Tuesday, February 3, 2009

A rose by any other name...

So I missed class today so this might be totally off topic but I've been thinking about something Belinda tweeted the other day. Here it is for everyone's sake...

unbearablylight Icon_lock just watched Alice in Wonderland with Whoopi Goldberg. Literature looses something when the visual is handed to you, sometimes.

I was going to respond on Twitter but I can't make a long enough tweet to say everything I want to. I recently watched the movie Lolita (I've read the book before) and while it was okay, so much of Humbert's character was lost on screen. The actor wasn't terrible or anything, it was just too immense of an undertaking for anyone I think. And I realized that, in my opinion, that is true of all novels made into movies. Lolita, The Grapes of Wrath, Fear and Loathing, A Clockwork Orange, and yes, even Harry Potter. After pondering, I've come up with a possible reason why. 
"There he stood, in that same green shirt-a tall and lanky boy of seventeen."
 That probably took you at least a second to read and get a vague picture of the guy. But in a movie, all of that description is gone in a second. What took a slight moment to read has been erased.  It doesn't seem like much, but take a whole book of those few seconds and you've lost a lot. One of the greatest examples of this, in my opinion, is the movie Fight Club. As popular as that movie is with kids our age, so many of them never catch the multiple personality aspect of the main character Tyler Durden. The movie is fine, but cannot even compare to the book. The whole Madonna song/poem thing recently reminded me of an assignment I had in my sixth grade English class. We were about to start studying poetry, and our homework was to go home and print off the lyrics of a song we liked and bring them to class. I did "Last Kiss" by Pearl Jam. When we brought them into class, we then did the typical marking of the stanzas and rhyming scheme ect. Her point was to show us that poetry isn't always long and confusing and in literature books. Looking back on that now, with a greater understanding of poetry, I can see where people need to see a deeper meaning in the Madonna song in order to consider it poetry, but poetry isn't those Madonna words natural form, eh? Just like a movie isn't Lolita's intended form. Sure, tons of songs do have a deeper meaning than just the lyrics, but lots of awesome songs would fall, well, flat on paper. Then I got all curious wondering, well, what if you took your favorite movie (that's not based on a book) and tried to make it into a book? I was imagining the movie Blow, because it was the movie I watched most recently. It's kind of... impossible to imagine, no? And as long as we are considering TV shows literature, one of my very favorite TV shows, Arrested Development, is going to be made into a movie this year, and I know lots of fans are apprehensive about how it will translate into a movie. I mean criticizing that Madonna song for not being a good poem is like the same as criticizing meat for not being good in cookies. Well maybe not the quite exactly the same...but I hope this made sense to at least one person, my thoughts tend to not come out as organized as I would like.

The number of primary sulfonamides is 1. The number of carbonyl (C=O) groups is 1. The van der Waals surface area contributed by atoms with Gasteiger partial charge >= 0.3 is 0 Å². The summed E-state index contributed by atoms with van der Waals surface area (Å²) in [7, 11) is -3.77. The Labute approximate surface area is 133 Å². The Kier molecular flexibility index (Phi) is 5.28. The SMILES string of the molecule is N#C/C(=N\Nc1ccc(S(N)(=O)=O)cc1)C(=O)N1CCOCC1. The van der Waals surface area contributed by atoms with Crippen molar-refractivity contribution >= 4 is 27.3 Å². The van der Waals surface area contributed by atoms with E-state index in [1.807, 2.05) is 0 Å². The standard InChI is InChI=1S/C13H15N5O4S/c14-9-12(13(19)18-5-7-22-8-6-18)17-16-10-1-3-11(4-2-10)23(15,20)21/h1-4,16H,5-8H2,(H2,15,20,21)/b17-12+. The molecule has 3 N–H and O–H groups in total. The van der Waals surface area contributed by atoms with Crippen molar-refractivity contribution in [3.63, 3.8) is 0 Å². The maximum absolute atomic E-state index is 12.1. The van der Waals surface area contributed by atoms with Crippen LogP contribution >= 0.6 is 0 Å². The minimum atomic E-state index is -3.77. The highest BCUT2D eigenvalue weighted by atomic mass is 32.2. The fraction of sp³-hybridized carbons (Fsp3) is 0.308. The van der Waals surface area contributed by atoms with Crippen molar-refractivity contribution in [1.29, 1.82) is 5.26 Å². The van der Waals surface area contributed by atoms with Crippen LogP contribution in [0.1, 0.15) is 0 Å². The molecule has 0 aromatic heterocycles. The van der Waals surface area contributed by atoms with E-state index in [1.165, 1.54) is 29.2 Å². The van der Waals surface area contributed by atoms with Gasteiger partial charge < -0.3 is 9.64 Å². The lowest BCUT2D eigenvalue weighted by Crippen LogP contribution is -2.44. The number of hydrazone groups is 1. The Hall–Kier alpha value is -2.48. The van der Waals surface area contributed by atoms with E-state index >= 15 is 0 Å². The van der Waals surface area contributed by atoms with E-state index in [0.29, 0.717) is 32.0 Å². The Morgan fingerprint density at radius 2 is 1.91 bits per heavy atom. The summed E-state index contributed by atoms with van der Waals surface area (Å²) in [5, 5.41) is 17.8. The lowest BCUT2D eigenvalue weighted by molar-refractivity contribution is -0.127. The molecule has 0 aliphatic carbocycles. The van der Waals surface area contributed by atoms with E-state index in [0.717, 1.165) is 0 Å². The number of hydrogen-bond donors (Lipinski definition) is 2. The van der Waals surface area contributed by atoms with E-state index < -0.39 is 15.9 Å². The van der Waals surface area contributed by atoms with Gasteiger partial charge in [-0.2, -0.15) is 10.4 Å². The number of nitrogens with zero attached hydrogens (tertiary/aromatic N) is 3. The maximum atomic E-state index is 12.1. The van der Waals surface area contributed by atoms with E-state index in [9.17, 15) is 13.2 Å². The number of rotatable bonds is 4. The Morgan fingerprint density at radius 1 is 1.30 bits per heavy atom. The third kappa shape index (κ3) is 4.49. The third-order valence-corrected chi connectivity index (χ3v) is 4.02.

No comments:

Post a Comment